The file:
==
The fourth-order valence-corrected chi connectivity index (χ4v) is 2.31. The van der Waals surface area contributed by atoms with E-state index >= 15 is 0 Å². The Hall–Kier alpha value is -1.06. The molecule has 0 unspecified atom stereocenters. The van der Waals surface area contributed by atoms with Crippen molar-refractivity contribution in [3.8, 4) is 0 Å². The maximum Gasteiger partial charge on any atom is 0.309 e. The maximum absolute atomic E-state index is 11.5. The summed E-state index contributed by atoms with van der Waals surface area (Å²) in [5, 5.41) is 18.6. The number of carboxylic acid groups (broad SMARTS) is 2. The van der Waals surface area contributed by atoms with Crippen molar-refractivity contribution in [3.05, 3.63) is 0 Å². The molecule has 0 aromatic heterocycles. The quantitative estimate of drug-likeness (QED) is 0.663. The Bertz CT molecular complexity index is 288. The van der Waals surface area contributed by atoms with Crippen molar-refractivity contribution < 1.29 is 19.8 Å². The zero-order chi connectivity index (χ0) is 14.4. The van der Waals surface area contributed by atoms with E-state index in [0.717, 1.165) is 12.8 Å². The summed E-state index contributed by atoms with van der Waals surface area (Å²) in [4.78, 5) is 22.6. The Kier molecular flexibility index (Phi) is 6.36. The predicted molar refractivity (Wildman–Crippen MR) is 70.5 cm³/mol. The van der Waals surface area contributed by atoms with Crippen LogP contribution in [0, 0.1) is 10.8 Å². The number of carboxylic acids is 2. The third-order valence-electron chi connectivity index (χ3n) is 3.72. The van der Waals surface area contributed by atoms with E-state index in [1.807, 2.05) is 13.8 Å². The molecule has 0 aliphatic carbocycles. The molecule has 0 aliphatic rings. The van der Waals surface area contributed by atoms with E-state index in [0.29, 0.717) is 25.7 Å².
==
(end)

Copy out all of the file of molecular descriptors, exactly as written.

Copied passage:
The fourth-order valence-corrected chi connectivity index (χ4v) is 2.31. The van der Waals surface area contributed by atoms with E-state index >= 15 is 0 Å². The Hall–Kier alpha value is -1.06. The molecule has 0 unspecified atom stereocenters. The van der Waals surface area contributed by atoms with Crippen molar-refractivity contribution in [3.8, 4) is 0 Å². The maximum Gasteiger partial charge on any atom is 0.309 e. The maximum absolute atomic E-state index is 11.5. The summed E-state index contributed by atoms with van der Waals surface area (Å²) in [5, 5.41) is 18.6. The number of carboxylic acid groups (broad SMARTS) is 2. The van der Waals surface area contributed by atoms with Crippen molar-refractivity contribution in [3.05, 3.63) is 0 Å². The molecule has 0 aromatic heterocycles. The quantitative estimate of drug-likeness (QED) is 0.663. The Bertz CT molecular complexity index is 288. The van der Waals surface area contributed by atoms with Crippen molar-refractivity contribution < 1.29 is 19.8 Å². The zero-order chi connectivity index (χ0) is 14.4. The van der Waals surface area contributed by atoms with E-state index in [0.717, 1.165) is 12.8 Å². The summed E-state index contributed by atoms with van der Waals surface area (Å²) in [4.78, 5) is 22.6. The Kier molecular flexibility index (Phi) is 6.36. The predicted molar refractivity (Wildman–Crippen MR) is 70.5 cm³/mol. The van der Waals surface area contributed by atoms with Crippen LogP contribution in [0, 0.1) is 10.8 Å². The number of carboxylic acids is 2. The third-order valence-electron chi connectivity index (χ3n) is 3.72. The van der Waals surface area contributed by atoms with E-state index in [1.807, 2.05) is 13.8 Å². The molecule has 0 aliphatic carbocycles. The molecule has 0 aliphatic rings. The van der Waals surface area contributed by atoms with E-state index in [0.29, 0.717) is 25.7 Å².